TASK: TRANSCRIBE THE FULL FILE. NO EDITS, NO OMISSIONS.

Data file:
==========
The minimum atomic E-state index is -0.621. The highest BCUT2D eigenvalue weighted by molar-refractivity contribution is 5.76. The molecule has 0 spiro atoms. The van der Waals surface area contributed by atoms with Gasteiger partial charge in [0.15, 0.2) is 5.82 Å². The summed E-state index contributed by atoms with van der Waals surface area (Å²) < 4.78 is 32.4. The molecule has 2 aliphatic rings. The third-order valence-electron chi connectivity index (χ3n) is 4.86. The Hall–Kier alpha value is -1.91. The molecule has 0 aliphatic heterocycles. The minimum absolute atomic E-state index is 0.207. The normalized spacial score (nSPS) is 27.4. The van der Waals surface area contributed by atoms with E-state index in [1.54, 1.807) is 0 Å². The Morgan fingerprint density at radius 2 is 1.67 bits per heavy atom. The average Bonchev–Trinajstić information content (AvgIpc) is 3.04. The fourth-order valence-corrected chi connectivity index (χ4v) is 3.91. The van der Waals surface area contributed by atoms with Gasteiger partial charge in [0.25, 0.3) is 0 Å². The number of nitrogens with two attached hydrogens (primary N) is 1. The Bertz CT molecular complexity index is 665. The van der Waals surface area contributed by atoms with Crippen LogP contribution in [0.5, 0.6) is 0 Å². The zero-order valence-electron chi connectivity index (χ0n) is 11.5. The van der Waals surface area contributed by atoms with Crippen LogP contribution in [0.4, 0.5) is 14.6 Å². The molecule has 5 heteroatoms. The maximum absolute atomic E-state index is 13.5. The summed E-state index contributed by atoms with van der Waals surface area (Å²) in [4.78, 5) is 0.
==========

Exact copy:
The minimum atomic E-state index is -0.621. The highest BCUT2D eigenvalue weighted by molar-refractivity contribution is 5.76. The molecule has 0 spiro atoms. The van der Waals surface area contributed by atoms with Gasteiger partial charge in [0.15, 0.2) is 5.82 Å². The summed E-state index contributed by atoms with van der Waals surface area (Å²) < 4.78 is 32.4. The molecule has 2 aliphatic rings. The third-order valence-electron chi connectivity index (χ3n) is 4.86. The Hall–Kier alpha value is -1.91. The molecule has 0 aliphatic heterocycles. The minimum absolute atomic E-state index is 0.207. The normalized spacial score (nSPS) is 27.4. The van der Waals surface area contributed by atoms with E-state index in [1.54, 1.807) is 0 Å². The Morgan fingerprint density at radius 2 is 1.67 bits per heavy atom. The average Bonchev–Trinajstić information content (AvgIpc) is 3.04. The fourth-order valence-corrected chi connectivity index (χ4v) is 3.91. The van der Waals surface area contributed by atoms with Gasteiger partial charge in [0.25, 0.3) is 0 Å². The number of nitrogens with two attached hydrogens (primary N) is 1. The Bertz CT molecular complexity index is 665. The van der Waals surface area contributed by atoms with Crippen LogP contribution in [0.5, 0.6) is 0 Å². The zero-order valence-electron chi connectivity index (χ0n) is 11.5. The van der Waals surface area contributed by atoms with Crippen LogP contribution in [0.4, 0.5) is 14.6 Å². The molecule has 5 heteroatoms. The maximum absolute atomic E-state index is 13.5. The summed E-state index contributed by atoms with van der Waals surface area (Å²) in [4.78, 5) is 0.